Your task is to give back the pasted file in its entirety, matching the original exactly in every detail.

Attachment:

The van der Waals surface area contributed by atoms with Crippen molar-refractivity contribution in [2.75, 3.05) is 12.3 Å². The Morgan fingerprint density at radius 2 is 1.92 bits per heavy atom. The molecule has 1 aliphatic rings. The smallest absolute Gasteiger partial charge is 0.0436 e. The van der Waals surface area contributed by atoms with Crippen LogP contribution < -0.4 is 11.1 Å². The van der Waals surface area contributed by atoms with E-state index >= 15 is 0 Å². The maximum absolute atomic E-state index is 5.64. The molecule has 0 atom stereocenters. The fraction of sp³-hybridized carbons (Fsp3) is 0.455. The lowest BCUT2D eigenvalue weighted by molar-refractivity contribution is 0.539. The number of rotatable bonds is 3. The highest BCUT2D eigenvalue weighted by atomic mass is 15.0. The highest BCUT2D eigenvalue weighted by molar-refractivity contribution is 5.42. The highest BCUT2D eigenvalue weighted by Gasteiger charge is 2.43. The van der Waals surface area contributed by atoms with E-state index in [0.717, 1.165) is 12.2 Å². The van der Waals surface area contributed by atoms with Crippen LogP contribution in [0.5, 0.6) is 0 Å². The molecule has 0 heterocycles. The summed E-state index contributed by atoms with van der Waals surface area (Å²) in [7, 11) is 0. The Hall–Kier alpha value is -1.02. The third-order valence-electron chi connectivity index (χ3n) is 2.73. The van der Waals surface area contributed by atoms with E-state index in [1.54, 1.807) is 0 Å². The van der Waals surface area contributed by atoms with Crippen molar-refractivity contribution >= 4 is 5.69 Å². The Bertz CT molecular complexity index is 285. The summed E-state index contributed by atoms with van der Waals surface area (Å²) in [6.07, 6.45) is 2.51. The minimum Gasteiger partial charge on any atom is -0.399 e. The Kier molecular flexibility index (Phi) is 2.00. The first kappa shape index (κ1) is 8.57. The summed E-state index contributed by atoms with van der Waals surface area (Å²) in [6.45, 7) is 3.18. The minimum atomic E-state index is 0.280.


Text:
The van der Waals surface area contributed by atoms with Crippen molar-refractivity contribution in [2.75, 3.05) is 12.3 Å². The Morgan fingerprint density at radius 2 is 1.92 bits per heavy atom. The molecule has 1 aliphatic rings. The smallest absolute Gasteiger partial charge is 0.0436 e. The van der Waals surface area contributed by atoms with Crippen LogP contribution < -0.4 is 11.1 Å². The van der Waals surface area contributed by atoms with E-state index >= 15 is 0 Å². The maximum absolute atomic E-state index is 5.64. The molecule has 0 atom stereocenters. The fraction of sp³-hybridized carbons (Fsp3) is 0.455. The lowest BCUT2D eigenvalue weighted by molar-refractivity contribution is 0.539. The number of rotatable bonds is 3. The highest BCUT2D eigenvalue weighted by atomic mass is 15.0. The highest BCUT2D eigenvalue weighted by molar-refractivity contribution is 5.42. The highest BCUT2D eigenvalue weighted by Gasteiger charge is 2.43. The van der Waals surface area contributed by atoms with E-state index in [0.717, 1.165) is 12.2 Å². The van der Waals surface area contributed by atoms with Crippen LogP contribution in [0.5, 0.6) is 0 Å². The molecule has 0 heterocycles. The summed E-state index contributed by atoms with van der Waals surface area (Å²) in [7, 11) is 0. The Hall–Kier alpha value is -1.02. The third-order valence-electron chi connectivity index (χ3n) is 2.73. The van der Waals surface area contributed by atoms with E-state index in [1.54, 1.807) is 0 Å². The van der Waals surface area contributed by atoms with Crippen molar-refractivity contribution >= 4 is 5.69 Å². The Bertz CT molecular complexity index is 285. The summed E-state index contributed by atoms with van der Waals surface area (Å²) in [6.07, 6.45) is 2.51. The minimum Gasteiger partial charge on any atom is -0.399 e. The Kier molecular flexibility index (Phi) is 2.00. The first kappa shape index (κ1) is 8.57. The summed E-state index contributed by atoms with van der Waals surface area (Å²) in [6.45, 7) is 3.18. The minimum atomic E-state index is 0.280.